To address the North Korean threat, the administration should consider treating China as we treated the USSR in regards to missiles in their client state of Cuba — i.e., if we or our allied nations are attacked by North Korea, we will consider it as an attack by China on the U.S. China will clearly understand that (1) they will lose (e.g., the relative number of available nukes between us and China) and (2) that the Koreas will be reunited as a democratic/capitalistic ally of the U.S. — a situation which China wants to avoid at all costs and will force them to contain North Korea. A similar policy could be made in regards to any nuclear technology/weapons provided by North Korea to third parties that result in a nuclear incident initiated by the third party.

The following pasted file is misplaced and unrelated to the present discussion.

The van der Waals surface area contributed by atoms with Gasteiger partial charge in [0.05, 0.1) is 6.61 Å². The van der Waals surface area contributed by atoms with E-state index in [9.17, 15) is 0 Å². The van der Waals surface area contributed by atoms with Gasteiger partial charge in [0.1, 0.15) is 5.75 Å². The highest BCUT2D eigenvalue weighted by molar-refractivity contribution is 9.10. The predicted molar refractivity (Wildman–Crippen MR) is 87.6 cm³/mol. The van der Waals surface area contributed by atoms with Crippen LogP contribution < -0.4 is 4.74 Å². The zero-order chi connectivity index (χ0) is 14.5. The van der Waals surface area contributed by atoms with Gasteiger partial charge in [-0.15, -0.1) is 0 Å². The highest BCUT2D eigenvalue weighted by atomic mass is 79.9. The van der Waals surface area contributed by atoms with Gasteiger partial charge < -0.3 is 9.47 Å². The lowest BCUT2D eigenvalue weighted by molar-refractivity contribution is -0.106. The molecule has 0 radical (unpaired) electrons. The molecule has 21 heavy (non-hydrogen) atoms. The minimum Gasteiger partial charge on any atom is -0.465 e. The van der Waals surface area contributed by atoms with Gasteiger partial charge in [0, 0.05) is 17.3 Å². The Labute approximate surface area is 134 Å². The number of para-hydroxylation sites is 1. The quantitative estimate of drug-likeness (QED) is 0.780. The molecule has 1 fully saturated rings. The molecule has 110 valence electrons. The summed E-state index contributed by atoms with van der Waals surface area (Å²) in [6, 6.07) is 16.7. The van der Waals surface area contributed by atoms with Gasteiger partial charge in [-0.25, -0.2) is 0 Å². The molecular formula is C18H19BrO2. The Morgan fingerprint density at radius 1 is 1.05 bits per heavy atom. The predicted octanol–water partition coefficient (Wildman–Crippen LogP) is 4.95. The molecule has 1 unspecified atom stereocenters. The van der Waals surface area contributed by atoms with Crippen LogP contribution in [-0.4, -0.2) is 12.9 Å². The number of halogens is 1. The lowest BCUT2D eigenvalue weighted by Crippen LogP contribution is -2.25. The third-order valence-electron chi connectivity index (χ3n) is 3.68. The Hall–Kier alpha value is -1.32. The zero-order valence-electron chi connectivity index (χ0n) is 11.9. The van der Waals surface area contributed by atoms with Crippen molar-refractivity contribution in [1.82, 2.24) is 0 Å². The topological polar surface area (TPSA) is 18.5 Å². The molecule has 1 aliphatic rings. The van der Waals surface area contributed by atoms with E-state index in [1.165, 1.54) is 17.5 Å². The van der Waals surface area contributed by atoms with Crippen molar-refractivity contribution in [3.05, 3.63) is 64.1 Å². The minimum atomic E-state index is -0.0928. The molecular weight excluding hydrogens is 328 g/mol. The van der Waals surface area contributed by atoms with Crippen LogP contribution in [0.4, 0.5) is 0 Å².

The only downside would be if subsequent administrations change the policy of holding China responsible for North Korea actions after North Korea has developed a viable nuclear arsenal — in which case, we will be living with a nuclear North Korea without recourse to their use. On the other hand, North Korea will eventually develop deliverable nukes as our approach currently stands.
Marcus Rawlings, Eagle